Valentine’s Day is coming up. I know because my daughter–along with recruiters, temp agencies, employment lawyers and even my employer–keep telling me so.
My kid, I forgive; she’s just aping her teachers, who are possibly brainwashing her so that I’ll remember to supply the cupcakes. In the spirit of Cupid, I also forgive the PR folks: they figure I’m going to write something pegged to V-Day and are providing me with an angle. In other words, they’re just doing their jobs.
So if you’re a friendly publicist type planning to follow up on your V-day pitch, I’ll make it clear. Here’s my stand on this: I think romance in the workplace is creepy. The thought of people I work with finding love amid the cubicles makes me throw up in my mouth a little. Don’t put up hearts around your office or involve me in a Secret Valentine. I love a lot of my colleagues. Just not in that way.
Recent news events support my anti-work-love position. Look at poor Lisa Nowak. How is she supposed to face the people at work, now that she’s driven halfway across the country in diapers to pepper-spray a colleague over her unrequited love for their hunky superior? Of course, she’s probably a little more worried about the intended murder charge. But still, it would have made for a really uncomfortable few weeks around the NASA watercoolers.
The whole astronaut love triangle thing brought to the fore some interesting workplace facts, though. Like, did you know one-third of employers lack an employee dating policy? That’s according to a survey by my friends at outplacement firm Challenger, Gray & Christmas. CEO John Challenger writes:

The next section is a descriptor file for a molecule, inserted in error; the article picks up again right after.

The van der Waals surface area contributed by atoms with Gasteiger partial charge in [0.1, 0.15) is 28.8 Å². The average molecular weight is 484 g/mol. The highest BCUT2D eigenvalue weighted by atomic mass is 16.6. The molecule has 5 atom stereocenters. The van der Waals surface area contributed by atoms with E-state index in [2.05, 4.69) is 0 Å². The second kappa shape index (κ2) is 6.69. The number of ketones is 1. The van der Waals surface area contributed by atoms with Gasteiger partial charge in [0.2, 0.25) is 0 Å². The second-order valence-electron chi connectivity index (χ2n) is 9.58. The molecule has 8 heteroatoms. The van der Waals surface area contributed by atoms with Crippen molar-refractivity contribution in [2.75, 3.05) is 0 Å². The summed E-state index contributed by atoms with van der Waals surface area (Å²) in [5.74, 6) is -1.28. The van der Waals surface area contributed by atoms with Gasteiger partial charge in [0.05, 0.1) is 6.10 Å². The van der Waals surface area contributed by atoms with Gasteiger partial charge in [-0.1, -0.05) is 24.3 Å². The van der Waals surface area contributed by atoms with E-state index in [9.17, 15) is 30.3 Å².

“Admittedly, a formal policy on workplace romance would have done little for NASA, where it appears that the unrequited affections of one astronaut for another drove her to make some pretty poor decisions. No policy can prevent this type of irrational behavior. However, most companies would benefit by spelling out the rules of workplace romance. It would be foolhardy to completely outlaw all romantic associations between co-workers, but companies can prohibit such relationships between supervisors and their subordinates.“
• 45% of companies forbid supervisor-subordinate romance;
• 14% have no policy, but discourage intra-office romance;
• 3% simply turn a blind eye.
It’s not that I’d advocate forbidding workplace romance. I get the argument; with our 24/7 workstyles, how else are we supposed to find a mate if not at the office? I just don’t want to know about it, is all. Until you get married or you both quit.
Here’s the workplace romance policy I’d advocate: don’t ask, don’t tell, and for the love of Pete don’t practice PDA among your colleagues.